Friday, September 01, 2006

Spring has sprung, the grass is riz

Today was officially our first day of spring.

Balmy weather, the first horseflies, suncream unearthed, sunhats sought, doors opened to let in the warm air.

It was also the first day of the grape harvest...the children spending a fair part of the afternoon picking the ‘grapes’ from our ornamental vine, which is putting out leaves, flowers and shoots as fast as it can.

They produced a gourmet meal of salad, followed by pudding, with much hard work on the part of the youngest chef.

I celebrated by photographing arum lilies, up to my knees in wet grass, trucks thundering past on the main road as I focussed, composed, recomposed on a prolific patch of the waxy white blooms, casually growing in a ditch beside the N7.

My birthday present behaved admirably. (A Canon Powershot A620, pocket sized, great macro, sharp focus and big enough file size for our photo library). The best thing about it, is that it can see more sharply than I can, so I literally can point and shoot, without having to wear my ever-more-necessary glasses, though I have to wait to get back home to the computer and said glasses before I can see the pictures properly!


  1. Such lovely pictures...Welcome spring to the southern hemisphere! What variety of grapes are the children picking? The arum lilies are gorgeous. They look like the calla lilies I am familiar with. I wanted to carry these in my wedding bouquet but the stuffy florist and my mother had other thoughts...said they were "funeral flowers"... I have always thought they are an exquisite flower. I opted for white orchids and stephanotis instead. :( Can't wait to see more flora in the upcoming spring and summer months where you are at! :)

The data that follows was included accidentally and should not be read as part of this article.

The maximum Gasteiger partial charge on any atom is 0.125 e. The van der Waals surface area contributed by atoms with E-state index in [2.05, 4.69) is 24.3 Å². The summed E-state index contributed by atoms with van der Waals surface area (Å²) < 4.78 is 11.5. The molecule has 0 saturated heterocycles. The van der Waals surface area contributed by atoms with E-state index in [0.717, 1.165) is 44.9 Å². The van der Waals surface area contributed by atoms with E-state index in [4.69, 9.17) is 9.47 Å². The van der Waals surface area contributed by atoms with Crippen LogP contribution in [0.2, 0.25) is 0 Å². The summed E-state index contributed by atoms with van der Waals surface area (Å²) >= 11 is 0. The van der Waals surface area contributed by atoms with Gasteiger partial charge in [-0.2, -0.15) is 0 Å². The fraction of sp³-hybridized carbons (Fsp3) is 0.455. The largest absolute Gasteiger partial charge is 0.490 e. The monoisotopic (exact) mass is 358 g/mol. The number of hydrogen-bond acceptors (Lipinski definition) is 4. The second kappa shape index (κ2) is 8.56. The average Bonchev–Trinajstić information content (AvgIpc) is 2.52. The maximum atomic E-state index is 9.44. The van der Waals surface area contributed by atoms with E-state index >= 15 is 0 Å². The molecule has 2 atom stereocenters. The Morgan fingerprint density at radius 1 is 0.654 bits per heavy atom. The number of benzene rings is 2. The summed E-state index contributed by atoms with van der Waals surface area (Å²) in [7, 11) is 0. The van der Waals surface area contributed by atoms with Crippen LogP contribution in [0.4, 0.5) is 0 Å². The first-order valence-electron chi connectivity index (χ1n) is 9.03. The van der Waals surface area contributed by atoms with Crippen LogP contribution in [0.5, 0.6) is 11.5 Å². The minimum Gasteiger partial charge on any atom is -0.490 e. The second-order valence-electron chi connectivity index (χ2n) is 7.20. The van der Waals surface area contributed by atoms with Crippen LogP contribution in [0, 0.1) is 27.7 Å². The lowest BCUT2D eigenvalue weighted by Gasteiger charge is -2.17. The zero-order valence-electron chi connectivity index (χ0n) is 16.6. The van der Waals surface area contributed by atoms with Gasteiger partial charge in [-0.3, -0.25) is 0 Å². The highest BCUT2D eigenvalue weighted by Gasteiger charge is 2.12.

2. I carried three arum lilies, freshly picked from a roadside ditch at our wedding, which was in South Africa at the end of September. I love them - they have nothing to do with funerals for me! THe spring flowers all come out in a burst now, then we'll have dry dusty months with nothing much beside the agapanthus, until the winter rains bring on the flowers again.

    The children's 'grapes' are the little bunch of grape shaped flowers of the ornamental vine, which doesn't bear any real fruit, but turns a gorgeous red in autumn.

  3. White lilies are considered funeral flowers in Costa Rica too. I had my sister take our picture beside one at my wedding (which was held in a cottage in the woods) and some of the family on the Costa Rican side were a bit surprised.

  4. I love the arum too..How romantic to pluck flowers for your wedding bouquet that growing in wild abandon nearby! Do they have a fragrance?

  5. Not much, just a mild hint of flower.

  6. My engagement ring is shaped like one of those lilies (we call them calla lilies around here). Imagine a gold lily bent into a circle, the stem touching the blossom, and the blossom cradling an opal. I have loved the flower ever since my husband proposed.

  7. Calla Lilies! I too gathered them for my wedding bouquet. They grow thickly in San Francisco, but not along the road as yours. This post makes me dream of such feast days and roadside snapshot moments!


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